Healthcare M&A activity for North American based target companies in the Healthcare sector for Q1 2016 included 180 closed deals, according to data published by industry data tracker FactSet. The average transaction value was $114 million.
On the public markets, the Healthcare sector started out in decline with the rest of the market, but picked up significantly heading into the second quarter.
The rate of growth in healthcare spending in the US continues to increase after years of historic lows. The jump is due primarily to rising numbers of newly insured patients under Obamacare using more health services, higher government Medicaid spending, and prescription drug cost increases. Spending rose 5.3% in 2014 faster than growth in the previous dozen years, according to a report from actuaries at the Centers for Medicare and Medicaid Services (CMS). Government spending on programs including Medicare and Medicaid increased 11.7%, while prescription drug spending growth rose 12.2%. The increase was anticipated by economists, and the Obama administration called the escalating growth temporary, according to The Wall Street Journal. The CMS actuaries state that outcomes in future years hinge on whether new expensive drugs hit the market, according to US News.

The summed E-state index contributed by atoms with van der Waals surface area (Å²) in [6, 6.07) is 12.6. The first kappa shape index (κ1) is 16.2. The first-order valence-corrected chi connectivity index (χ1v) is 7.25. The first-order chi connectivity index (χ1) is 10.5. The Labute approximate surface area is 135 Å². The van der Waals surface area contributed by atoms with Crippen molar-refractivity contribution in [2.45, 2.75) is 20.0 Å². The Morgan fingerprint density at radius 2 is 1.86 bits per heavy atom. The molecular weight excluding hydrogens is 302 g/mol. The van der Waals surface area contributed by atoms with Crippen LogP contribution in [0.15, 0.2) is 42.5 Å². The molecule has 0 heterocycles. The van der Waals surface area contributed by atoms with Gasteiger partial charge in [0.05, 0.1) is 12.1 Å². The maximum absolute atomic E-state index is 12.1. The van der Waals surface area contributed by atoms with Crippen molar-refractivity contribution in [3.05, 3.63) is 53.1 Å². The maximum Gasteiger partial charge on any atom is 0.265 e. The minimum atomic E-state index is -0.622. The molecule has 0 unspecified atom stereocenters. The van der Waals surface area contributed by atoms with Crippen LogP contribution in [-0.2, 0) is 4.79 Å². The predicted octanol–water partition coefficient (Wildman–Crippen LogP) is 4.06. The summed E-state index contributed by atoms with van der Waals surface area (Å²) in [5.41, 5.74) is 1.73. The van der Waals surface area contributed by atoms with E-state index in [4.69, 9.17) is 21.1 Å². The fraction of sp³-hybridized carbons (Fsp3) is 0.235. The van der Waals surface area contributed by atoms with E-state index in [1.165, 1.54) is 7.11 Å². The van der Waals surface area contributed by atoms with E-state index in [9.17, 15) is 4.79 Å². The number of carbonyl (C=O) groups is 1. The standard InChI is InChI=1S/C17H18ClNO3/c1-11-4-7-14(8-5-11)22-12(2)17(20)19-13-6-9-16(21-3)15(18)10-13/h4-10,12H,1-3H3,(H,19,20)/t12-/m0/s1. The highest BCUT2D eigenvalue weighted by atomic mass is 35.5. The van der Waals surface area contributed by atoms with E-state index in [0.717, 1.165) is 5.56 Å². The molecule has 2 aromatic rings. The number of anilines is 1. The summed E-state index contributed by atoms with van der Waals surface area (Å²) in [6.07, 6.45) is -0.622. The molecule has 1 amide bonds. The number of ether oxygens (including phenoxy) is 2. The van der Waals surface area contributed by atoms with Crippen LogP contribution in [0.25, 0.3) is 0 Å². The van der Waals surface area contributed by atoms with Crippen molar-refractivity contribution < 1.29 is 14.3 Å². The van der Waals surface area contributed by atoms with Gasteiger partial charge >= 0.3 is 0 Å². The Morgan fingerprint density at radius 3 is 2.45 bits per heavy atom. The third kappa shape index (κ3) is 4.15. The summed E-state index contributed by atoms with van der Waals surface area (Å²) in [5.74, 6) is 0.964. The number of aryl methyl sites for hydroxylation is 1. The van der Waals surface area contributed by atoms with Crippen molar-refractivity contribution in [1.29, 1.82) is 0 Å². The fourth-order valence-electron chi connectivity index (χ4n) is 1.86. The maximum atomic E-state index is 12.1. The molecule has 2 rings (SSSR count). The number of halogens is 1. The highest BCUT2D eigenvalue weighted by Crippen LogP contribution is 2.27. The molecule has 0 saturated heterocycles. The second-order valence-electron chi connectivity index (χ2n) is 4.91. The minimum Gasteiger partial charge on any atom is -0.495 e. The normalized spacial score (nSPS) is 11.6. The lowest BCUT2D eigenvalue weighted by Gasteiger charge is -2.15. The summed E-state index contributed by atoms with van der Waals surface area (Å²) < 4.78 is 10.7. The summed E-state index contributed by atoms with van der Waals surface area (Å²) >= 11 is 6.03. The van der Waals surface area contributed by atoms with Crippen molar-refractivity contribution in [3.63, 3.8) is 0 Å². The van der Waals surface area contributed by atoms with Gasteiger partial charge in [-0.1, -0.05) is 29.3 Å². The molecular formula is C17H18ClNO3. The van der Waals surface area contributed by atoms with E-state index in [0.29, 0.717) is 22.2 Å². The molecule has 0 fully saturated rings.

Rural hospitals in the US, which continue to struggle financially, are hindered by an inability to pay for IT enhancements that would help improve efficiency. Historically challenged by low-income populations and low patient loads, many rural hospitals are critical access facilities that rely on government support. Economic difficulties, federal budget cuts, lower insurance reimbursements, and new Medicare penalties for poor quality of care have worsened the situation. More than 65 rural hospitals have closed in the past five years, and about two-thirds operate with negative operating margins, causing them to eliminate or delay capital outlays including IT investments, according to Health Data Management.
Posted by Peter Heydenrych.